…..like giant Spaniard (Aciphylla scott-thomsonii), below. Though often called Spaniard grass or speargrass, the spiky Aciphyllas are actually umbellifers, members of Apiaceae that flower in November. The flowers in my closeup below have withered and blackened.

Here’s a vigorous clump of Marlborough rock daisy (Pachystegia insignis).

In the Geographic Collections, we noted South American plants like evergreen Luma apiculata from the Central Andes between Chile and Argentina…

….and Lomandra longifolia from Australia.

We made a brief stop at the Rhododendron Dell, which forms a large part of the 4-hectare (10-acre) Woodland Garden.  Naturally, as we visited in summer, nothing was in flower,  but I can only imagine what these massive ‘Halopeanum’ rhodos would have looked like in November.

Descending, we made our way through the large Southern African Garden.

There were beautiful king proteas here (P. cynaroides).

….. and masses of the dwarf Agapanthus ‘Streamline’.

How spectacular is this eye-popping planting of Crassula coccinea, native to the fynbos of the Western Cape?

With time running out, I raced through the Mediterranean Garden, with its formal pool…..

….. and balustrade overlook, with the hills of Dunedin in the distance.  But I knew I’d be coming back here today after another tour stop to spend lots of time retracing my steps to really explore the place!

In the Lower Garden, there was a Knot Garden patterned on the one in the Shakespeare Garden at Stratford-on-Avon.

And in classic public garden style, there was a stunning herbaceous border that I viewed from one end……

….. to the other.

Look at these lovely combinations:  alstroemerias and bright pink phlox with Salvia guaranitica ‘Black and Blue’…..

….. and salmon achillea with old-fashioned Shasta daisies…..

….. and unusual (for me) Lobelia tupa with Phlox paniculata……

…… and soft pink achillea with chocolate cosmos (C. atrosanguineus). Isn’t this fabulous?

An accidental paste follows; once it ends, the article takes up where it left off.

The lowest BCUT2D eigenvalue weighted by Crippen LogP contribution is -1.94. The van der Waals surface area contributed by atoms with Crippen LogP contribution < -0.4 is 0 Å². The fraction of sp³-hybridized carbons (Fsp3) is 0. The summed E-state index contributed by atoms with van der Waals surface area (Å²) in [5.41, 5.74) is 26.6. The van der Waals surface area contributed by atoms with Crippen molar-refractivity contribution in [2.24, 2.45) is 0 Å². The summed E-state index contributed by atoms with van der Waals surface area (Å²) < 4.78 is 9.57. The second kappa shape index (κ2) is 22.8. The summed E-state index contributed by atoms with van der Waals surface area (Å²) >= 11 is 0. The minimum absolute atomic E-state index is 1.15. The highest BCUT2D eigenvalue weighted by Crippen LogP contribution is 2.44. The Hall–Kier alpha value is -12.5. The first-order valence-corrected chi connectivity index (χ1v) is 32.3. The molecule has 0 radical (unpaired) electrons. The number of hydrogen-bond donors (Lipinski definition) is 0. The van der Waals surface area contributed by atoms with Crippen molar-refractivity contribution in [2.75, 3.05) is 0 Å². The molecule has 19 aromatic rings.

There were loads of bumble bees foraging on the alstroemerias……

….. and on the lovely blue bog sage (Salvia uliginosa).

And just to add a little design intelligence to all that floriferous brilliance, the garden also features a number of “colour borders”, including yellow…..

….. and red….

….. and violet, featuring Lythrum virgatum, Monarda fistulosa and Agastache foeniculum.

I was impressed by the massive size of this English oak (Quercus ruber) – aka the ‘Royal Oak’ – which was planted in 1863 to commemorate the marriage of the Prince of Wales and the Danish Princess Alexandra.  The children in the playground seemed unmoved that they were frolicking atop the roots of a piece of Dunedin’s colonial history.

For sheer elegance, I loved the Clive Lister Garden – and also the story behind it, below. What a wonderful way to enrich a public space, especially one that has meant much to you during your life.

Look at this view of grasses and many native plants from one side of the bridge in the Clive Lister Garden……

….. and the other side, featuring hostas, Japanese maples and other shade plants.

The garden is full of textural plants…..

….. and those with attractive, coloured foliage.

Flowering seems less important than good foliage in the Clive Lister Garden, but there were some lovely surprises, like this ligularia-montbretia combination.